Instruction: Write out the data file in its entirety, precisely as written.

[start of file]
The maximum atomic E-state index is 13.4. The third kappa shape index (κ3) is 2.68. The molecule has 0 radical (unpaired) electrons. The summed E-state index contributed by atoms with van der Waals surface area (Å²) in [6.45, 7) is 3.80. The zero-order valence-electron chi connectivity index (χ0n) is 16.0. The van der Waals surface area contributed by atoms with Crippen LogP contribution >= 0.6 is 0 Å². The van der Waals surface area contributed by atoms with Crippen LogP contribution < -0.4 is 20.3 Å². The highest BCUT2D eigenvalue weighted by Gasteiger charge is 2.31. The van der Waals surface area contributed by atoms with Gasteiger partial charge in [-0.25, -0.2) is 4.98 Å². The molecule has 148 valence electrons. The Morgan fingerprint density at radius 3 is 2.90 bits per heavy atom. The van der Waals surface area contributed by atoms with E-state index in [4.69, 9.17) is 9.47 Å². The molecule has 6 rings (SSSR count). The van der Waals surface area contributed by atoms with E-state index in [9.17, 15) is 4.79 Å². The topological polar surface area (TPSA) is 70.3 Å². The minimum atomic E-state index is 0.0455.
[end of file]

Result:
The maximum atomic E-state index is 13.4. The third kappa shape index (κ3) is 2.68. The molecule has 0 radical (unpaired) electrons. The summed E-state index contributed by atoms with van der Waals surface area (Å²) in [6.45, 7) is 3.80. The zero-order valence-electron chi connectivity index (χ0n) is 16.0. The van der Waals surface area contributed by atoms with Crippen LogP contribution >= 0.6 is 0 Å². The van der Waals surface area contributed by atoms with Crippen LogP contribution < -0.4 is 20.3 Å². The highest BCUT2D eigenvalue weighted by Gasteiger charge is 2.31. The van der Waals surface area contributed by atoms with Gasteiger partial charge in [-0.25, -0.2) is 4.98 Å². The molecule has 148 valence electrons. The Morgan fingerprint density at radius 3 is 2.90 bits per heavy atom. The van der Waals surface area contributed by atoms with E-state index in [4.69, 9.17) is 9.47 Å². The molecule has 6 rings (SSSR count). The van der Waals surface area contributed by atoms with E-state index in [9.17, 15) is 4.79 Å². The topological polar surface area (TPSA) is 70.3 Å². The minimum atomic E-state index is 0.0455.